Build an oscilloscope with an Arduino

Really cheap, really easy

Posted by Alexandre on April 5, 2016 and updated on September 1, 2016

Update (01/09/2016): New version here

Let’s say you bought an Arduino and a starter kit, but you don’t own (yet!) a lot of tools, like a multimeter or an oscilloscope. And yet, you need to read a tension to make sure your circuit is working properly. How do you do that?

Simple: with your Arduino

You’ll only need:

  • 1x Arduino
  • 2x Breadboard jumper cable
  • Processing software: Download here

There are some limitations though:

You can only measure voltage between 0V and 5V. The analogRead() function of the Arduino will run in approximately 100 microseconds: the sampling rate cannot be above 10kHz.

The Arduino Program

This part is really straightforward. The idea is to acquire the signal on the analog pin of the Arduino and send it on the serial communication.

* This program will run on the Arduino. It's role is to acquire the signal
int measurePin=0; /* We use A0 pin as input */

int voltage=0; /* Container of the analog reading */
int period=20; /* Delay between two measures (in ms) */

void setup()
    Serial.begin(19200); /* Initialization of serial communication */
    pinMode(measurePin, INPUT);

void loop()
    voltage = analogRead(measurePin);

Put a wire in the A0 analog port and another to the ground

Arduino Wiring

The Processing program

Processing have a UI very similar to Arduino IDE so you shouldn’t be disorientated. You can simply type in a program and click on the Run button.

This program reads the data on the serial communication and render it as a graph.

import processing.serial.*;
Serial serialConnexion;
int voltage=0;
int border = 10;
int windowTime=12000; /* time span of the screen (in ms) */
int x=0;
int y=0;

void setup()
    size(1080, 820); /* Screen size */
     // Take the serial portname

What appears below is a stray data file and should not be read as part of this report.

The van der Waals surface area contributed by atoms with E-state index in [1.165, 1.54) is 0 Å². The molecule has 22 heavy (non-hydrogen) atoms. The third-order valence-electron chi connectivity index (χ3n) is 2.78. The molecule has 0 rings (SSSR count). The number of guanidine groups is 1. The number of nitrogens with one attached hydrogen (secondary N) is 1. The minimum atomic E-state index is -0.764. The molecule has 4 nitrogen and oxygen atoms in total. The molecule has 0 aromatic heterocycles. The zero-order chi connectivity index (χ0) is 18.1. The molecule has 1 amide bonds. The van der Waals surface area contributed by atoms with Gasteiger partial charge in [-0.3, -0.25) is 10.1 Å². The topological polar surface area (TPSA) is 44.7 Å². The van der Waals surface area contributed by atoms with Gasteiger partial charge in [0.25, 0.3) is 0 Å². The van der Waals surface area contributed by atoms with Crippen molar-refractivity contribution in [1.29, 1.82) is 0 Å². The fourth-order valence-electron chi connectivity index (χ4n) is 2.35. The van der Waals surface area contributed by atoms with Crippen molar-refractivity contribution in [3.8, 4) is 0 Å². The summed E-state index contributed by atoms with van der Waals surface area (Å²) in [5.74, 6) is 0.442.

// change the index according to the order of your ports
    String portName = Serial.list()[4];
    serialConnexion = new Serial(this, portName, 19200); /* Create the connexion */
    println("Connected to "+portName);


void grid()
    background(0); // white background
    smooth(); // smooth drawings

    stroke(128,128,128); // color of grid (gray)
    double timeNotch, voltageNotch;

    // Vertical lines for the time: 1s scale
    timeNotch = (double)width / (double)windowTime * 1000.0;
    for (int i = (int)timeNotch; i <= width; i+=(int)timeNotch)
        line(i, 0, i, height - border);

    // Horizontal lines for the voltage: 0.2V scale
    voltageNotch = ((double)height - (double)(border * 2.0)) * 0.2 / 5.0;
    int counter = 0;
    for (int j =(int)voltageNotch; j <= height - border; j+= (int)voltageNotch)
        /* Every volt, we draw a large line */
        if (counter % 5 == 4)
        line(1, height - border - j, width, height - border - j);

    strokeWeight(2); // width of lines
    stroke(255,255,255); // color of the axis (white)
    line(2, 0, 2, height - border); // Vertical ligne
    line(1, height - border, width, height - border); // Horizontal line

    stroke(0,240,0);   // color of line (green)
/* Main drawing loop */
void draw()

    int oldx=x;
    x=(millis() % windowTime) * width / windowTime;
    if (oldx>x)
     oldx=0; /* go back to the start of the screen */

     int oldy=y;
     y=int(map(voltage, 0, 1023, height - border, border)); /* resize y between 20 and 680 */
     line(oldx, oldy, x, y); /* draw the line */

void serialEvent (Serial serialConnexion)
    String stringRead=serialConnexion.readStringUntil('\n'); /* read serial until end of line */
    if (stringRead != null)
        stringRead = trim(stringRead); // strip space
        voltage = int(stringRead);

Oscillogramme “L” led voltage when the reset button is pressed (on another arduino)

Todo in the future

It would be interesting to add some functionalities like the possibility to:

  • change the time resolution
  • change the voltage resolution
  • implement a trigger